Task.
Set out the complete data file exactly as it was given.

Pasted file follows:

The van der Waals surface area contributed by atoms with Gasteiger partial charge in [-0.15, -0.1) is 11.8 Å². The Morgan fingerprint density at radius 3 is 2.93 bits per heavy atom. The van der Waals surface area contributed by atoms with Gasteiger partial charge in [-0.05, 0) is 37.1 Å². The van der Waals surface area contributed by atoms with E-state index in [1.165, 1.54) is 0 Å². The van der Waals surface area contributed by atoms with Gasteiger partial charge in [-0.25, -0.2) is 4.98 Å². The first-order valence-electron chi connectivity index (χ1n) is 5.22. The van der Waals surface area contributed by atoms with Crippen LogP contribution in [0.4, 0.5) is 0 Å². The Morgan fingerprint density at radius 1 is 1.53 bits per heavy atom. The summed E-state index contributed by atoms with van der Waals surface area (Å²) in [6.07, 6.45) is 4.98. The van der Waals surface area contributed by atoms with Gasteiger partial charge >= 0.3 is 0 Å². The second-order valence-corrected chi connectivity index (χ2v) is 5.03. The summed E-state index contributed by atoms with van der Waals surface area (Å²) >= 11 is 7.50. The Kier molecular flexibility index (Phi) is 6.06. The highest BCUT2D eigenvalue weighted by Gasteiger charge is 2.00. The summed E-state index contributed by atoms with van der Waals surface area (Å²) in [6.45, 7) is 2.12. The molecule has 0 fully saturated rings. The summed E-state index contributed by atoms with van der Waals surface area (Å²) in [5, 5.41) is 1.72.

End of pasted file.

The van der Waals surface area contributed by atoms with Gasteiger partial charge in [-0.15, -0.1) is 11.8 Å². The Morgan fingerprint density at radius 3 is 2.93 bits per heavy atom. The van der Waals surface area contributed by atoms with Gasteiger partial charge in [-0.05, 0) is 37.1 Å². The van der Waals surface area contributed by atoms with E-state index in [1.165, 1.54) is 0 Å². The van der Waals surface area contributed by atoms with Gasteiger partial charge in [-0.25, -0.2) is 4.98 Å². The first-order valence-electron chi connectivity index (χ1n) is 5.22. The van der Waals surface area contributed by atoms with Crippen LogP contribution in [0.4, 0.5) is 0 Å². The Morgan fingerprint density at radius 1 is 1.53 bits per heavy atom. The summed E-state index contributed by atoms with van der Waals surface area (Å²) in [6.07, 6.45) is 4.98. The van der Waals surface area contributed by atoms with Gasteiger partial charge >= 0.3 is 0 Å². The second-order valence-corrected chi connectivity index (χ2v) is 5.03. The summed E-state index contributed by atoms with van der Waals surface area (Å²) >= 11 is 7.50. The Kier molecular flexibility index (Phi) is 6.06. The highest BCUT2D eigenvalue weighted by Gasteiger charge is 2.00. The summed E-state index contributed by atoms with van der Waals surface area (Å²) in [6.45, 7) is 2.12. The molecule has 0 fully saturated rings. The summed E-state index contributed by atoms with van der Waals surface area (Å²) in [5, 5.41) is 1.72.